Like his colleagues in the industry, Ballweg says that “setting customers’ expectations is vitally important” and a first step. Beyond that, he recommends determining how to get the best results on a window irrespective of its age.
“Old windows where the window seals are not broken can still be cleaned with great results,” explains Ballweg. “It is only when the window seal is broken and the window gathers condensation that it is hard to make it look like new again.”
For employees and employer, as well as for building owners, clean windows are something to behold. “When you walk away from a window-cleaning job, you can turn around and see the nicely cleaned, gleaming windows,” says Ballweg. The immediacy of the “before and after” is a reward of the work.
Taking advantage of the most efficient tools available can mean changing methods, says Perry Tait, director at Reach-iT Poles, who is based in Ningbo, China. That always causes some trepidation. Contractors want to be certain they will not reduce quality, and they want to be assured the new tool will work. Yet, adopting new tools and methods can be important.
Tait says the best advice he can give window cleaners is to “focus your attention on your efficiency—push and stretch yourself, challenge your habits and beliefs.” And he gives us an example related to customer satisfaction.
“We are paid for customer satisfaction,” says Tait. “Customers are also satisfied if they do not have to stay home all day while tradespeople clean their windows. It’s not wrong to be faster, and require the same fee for your service.” Taking the time to train employees in the use of new tools brings a good return on the investment. Do it, says Tait, because time really is money.
Tait’s company has provided tools to many challenging projects. “We recently developed an extension arm for Nic Brand [Canada], of the awesome Men In Kilts Franchise Group,” he says. “He needed a water-fed brush extension that reached over a balcony and a flower box to clean second- and third-floor windows that were three to four feet inside the balcony rail.”
The solutions that Tait’s company provides to customers often result in new products. The Max-Reach Goose-neck, for instance, was developed to enable a customer to clean a window 20 feet off the ground that was recessed six feet, without using a ladder.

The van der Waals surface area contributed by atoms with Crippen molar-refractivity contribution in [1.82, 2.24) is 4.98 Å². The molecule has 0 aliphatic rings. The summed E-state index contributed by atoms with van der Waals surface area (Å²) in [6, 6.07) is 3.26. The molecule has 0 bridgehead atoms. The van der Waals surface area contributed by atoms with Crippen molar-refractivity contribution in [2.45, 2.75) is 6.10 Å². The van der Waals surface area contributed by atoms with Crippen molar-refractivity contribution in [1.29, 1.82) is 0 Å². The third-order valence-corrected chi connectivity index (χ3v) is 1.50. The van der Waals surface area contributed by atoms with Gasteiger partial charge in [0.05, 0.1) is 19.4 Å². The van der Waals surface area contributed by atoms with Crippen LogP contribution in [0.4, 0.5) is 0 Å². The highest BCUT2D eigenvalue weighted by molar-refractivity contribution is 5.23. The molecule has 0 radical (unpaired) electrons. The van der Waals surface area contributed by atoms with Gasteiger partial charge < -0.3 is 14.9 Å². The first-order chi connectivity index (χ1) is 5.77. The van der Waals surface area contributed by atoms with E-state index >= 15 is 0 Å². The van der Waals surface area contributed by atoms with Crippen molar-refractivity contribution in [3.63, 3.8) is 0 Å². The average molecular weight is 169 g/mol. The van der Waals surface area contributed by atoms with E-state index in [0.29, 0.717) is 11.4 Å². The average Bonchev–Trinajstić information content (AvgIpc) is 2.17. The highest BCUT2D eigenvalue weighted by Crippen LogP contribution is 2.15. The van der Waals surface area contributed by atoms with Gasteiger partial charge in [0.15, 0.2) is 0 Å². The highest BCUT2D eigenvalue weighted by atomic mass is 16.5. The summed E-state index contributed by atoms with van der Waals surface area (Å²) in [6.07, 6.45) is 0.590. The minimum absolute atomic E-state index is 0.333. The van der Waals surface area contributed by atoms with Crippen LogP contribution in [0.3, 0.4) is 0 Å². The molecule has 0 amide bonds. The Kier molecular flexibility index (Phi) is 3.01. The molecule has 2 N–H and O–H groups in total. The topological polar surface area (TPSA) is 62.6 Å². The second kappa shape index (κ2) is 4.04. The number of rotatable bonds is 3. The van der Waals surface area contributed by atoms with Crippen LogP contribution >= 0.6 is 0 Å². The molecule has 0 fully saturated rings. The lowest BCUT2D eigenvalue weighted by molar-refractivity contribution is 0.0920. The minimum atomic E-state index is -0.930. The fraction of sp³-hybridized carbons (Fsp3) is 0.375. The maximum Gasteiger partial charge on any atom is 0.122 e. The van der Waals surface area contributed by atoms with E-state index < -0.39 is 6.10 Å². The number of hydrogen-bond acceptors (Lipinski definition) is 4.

Using tools that allow the job to be completed faster is a natural process. Not all contractors adopt new tools at the same pace, but change happens. “There are many combination tools being released now, like the Moerman Combinator and Accelerator for the traditional guys, and the Constructor Pro-Brush for the water-fed window cleaners,” says Tait. “These tools are no less than twice as fast because they both combine the once separate processes of agitation and removal into one movement.”
Doing more with less movement—recall the value of a larger squeegee—the more efficient the process, Tait reminds us. And, again, he is an advocate of an efficient path to good outcomes.
In fact, Tait gives a great deal of consideration to how components of cleaning fit together. He cites the early days of water-fed poles when the way to reduce their weight was to put a small, 10-inch brush atop the pole. He laments that this led to smaller brushes than necessary becoming the norm even now, two decades later. Poles can now support larger brushes, and that means more area covered in the same amount of time.
Tait strives to counter the misconceptions that slow down the adoption of efficient tools. “The two biggest myths in the water-fed pole industry are—one, the purer the water, the better the clean; and two, you need to buy a water-fed pole to reach the highest window you want to clean,” he explains.
Understand the workings of a filter to ascertain that it does what it promises, and consider telescoping poles instead of the longest pole that will ever be needed on a job site. Buying a pole that will reach a seven-story window is a good decision if a contractor cleans all seven-story windows. “The problem is that less than two percent of all the windows in any given year will be seven stories off the ground,” says Tait. “That pole is cumbersome at five stories and unmanageable at three stories.” That translates into buying shorter poles. In other words, reach high, but do so in a thoughtful way. Windows deserve no less.